Religious actors also tend to be engaged long term and in different facets of the peacebuilding process, thus their efforts are more stable. Because they are often either members of the affected communities or have well established institutional links with affected communities, they are able to provide "channels of information and/or resource distribution in the absence of state-sponsored alternatives." And because they are frequently supported financially by local religious bodies, they are less dependent on the changing priorities of large funders.

The legitimacy of religious peacebuilders in a given context often depends on whether local communities and parties engaged in conflict consider spirituality or religious practice important; whether the religious peacebuilders themselves have personal or institutional credibility; and whether the religious peacebuilders are perceived to have ulterior political motives. If they are accepted as legitimate, their effectiveness may be enhanced if their religious tradition is familiar to the local community – or in some circumstances, if their peacebuilding efforts are inter-religious.

DuBois also notes that religious peacebuilders may benefit from local connections, making them better able "to draft volunteers, challenge religious and secular traditional structures, and communicate with governments."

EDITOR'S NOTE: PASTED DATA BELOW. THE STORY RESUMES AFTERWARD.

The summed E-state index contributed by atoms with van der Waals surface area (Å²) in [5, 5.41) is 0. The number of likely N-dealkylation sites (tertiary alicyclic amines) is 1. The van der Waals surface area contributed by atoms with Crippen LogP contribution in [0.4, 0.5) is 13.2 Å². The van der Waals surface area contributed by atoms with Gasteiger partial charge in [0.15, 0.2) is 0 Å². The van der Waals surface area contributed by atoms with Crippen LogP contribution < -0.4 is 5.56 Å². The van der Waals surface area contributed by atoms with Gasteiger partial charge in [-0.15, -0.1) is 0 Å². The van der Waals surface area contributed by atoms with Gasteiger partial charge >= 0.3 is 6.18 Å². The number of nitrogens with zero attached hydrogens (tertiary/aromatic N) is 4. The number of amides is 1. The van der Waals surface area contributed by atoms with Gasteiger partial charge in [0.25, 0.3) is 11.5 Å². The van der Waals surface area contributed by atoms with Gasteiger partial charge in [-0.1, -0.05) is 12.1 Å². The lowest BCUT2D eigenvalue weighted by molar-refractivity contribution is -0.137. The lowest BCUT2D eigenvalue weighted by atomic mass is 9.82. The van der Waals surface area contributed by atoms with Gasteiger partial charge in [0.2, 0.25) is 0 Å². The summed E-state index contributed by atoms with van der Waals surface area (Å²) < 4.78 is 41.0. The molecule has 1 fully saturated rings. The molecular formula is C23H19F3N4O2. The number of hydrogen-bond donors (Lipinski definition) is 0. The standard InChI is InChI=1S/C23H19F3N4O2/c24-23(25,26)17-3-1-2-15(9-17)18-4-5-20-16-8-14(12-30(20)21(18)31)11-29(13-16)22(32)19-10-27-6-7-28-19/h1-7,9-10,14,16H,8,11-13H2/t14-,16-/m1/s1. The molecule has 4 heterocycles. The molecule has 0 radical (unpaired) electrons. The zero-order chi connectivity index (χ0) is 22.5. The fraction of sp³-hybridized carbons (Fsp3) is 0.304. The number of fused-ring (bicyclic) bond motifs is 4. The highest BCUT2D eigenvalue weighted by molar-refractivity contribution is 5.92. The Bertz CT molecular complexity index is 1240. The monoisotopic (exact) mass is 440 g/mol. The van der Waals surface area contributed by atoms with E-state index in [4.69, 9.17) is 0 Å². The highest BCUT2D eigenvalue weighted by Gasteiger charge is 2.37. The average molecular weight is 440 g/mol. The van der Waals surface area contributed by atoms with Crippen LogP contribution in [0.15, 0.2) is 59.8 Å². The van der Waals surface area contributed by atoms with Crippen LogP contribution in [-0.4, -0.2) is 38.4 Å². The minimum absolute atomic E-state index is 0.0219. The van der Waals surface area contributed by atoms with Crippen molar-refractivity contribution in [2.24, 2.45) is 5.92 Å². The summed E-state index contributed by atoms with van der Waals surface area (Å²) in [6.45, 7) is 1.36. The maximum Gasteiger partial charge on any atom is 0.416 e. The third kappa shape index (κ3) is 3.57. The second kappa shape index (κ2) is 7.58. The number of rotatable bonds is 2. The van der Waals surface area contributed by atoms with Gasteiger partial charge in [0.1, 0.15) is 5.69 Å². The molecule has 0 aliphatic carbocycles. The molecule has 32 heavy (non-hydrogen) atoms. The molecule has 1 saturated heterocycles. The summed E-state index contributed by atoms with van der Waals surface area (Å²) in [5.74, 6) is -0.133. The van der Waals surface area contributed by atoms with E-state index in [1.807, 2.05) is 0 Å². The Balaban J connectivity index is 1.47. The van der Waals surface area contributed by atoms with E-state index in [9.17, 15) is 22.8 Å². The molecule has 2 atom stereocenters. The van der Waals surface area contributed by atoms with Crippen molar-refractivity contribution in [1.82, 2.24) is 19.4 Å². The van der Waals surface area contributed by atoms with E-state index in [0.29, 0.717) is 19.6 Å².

Referring to these characteristics of religious peacebuilding, she continues, "Listing this multitude of factors begins to illustrate the complexities that determine the impact of religious peacebuilding. The cumulative effect may be one in which religion plays a significant role in portions but not all of society, or, as can be the case with large, transnational traditions, religion may permeate every level of society—institutionally, socially and culturally. In that case, the significant elements of authority, ideology, spirituality and fraternity are all at the disposal of religious peacebuilding."

Religious peacebuilding, DuBois writes, has at least four strengths:

  • It is a vehicle for addressing the spiritual aspects of conflict experience.
  • It can counter violence that is rooted in religious and/or communal identity.
  • It can offer a moral alternative during times of state collapse, threats of war and outright war.
  • It can offer vehicles for internationalizing peacebuilding and conflict resolution.

Despite the ambivalence of religion; the possibility that religious motivations can fuel violence; the fact that religious actors often enter the field of peacebuilding "without the benefit of professional training and experience" or that they are (or are perceived to be) proselytizing; and that many of the world's religions themselves have poor records in terms of human rights and inclusion, religious peacebuilders can make a significant contribution to peacebuilding by teaching "the peaceful doctrines of their traditions." §

About us | Privacy Policy | Legal  |  Contact us
© 2012 Maryknoll Office for Global Concerns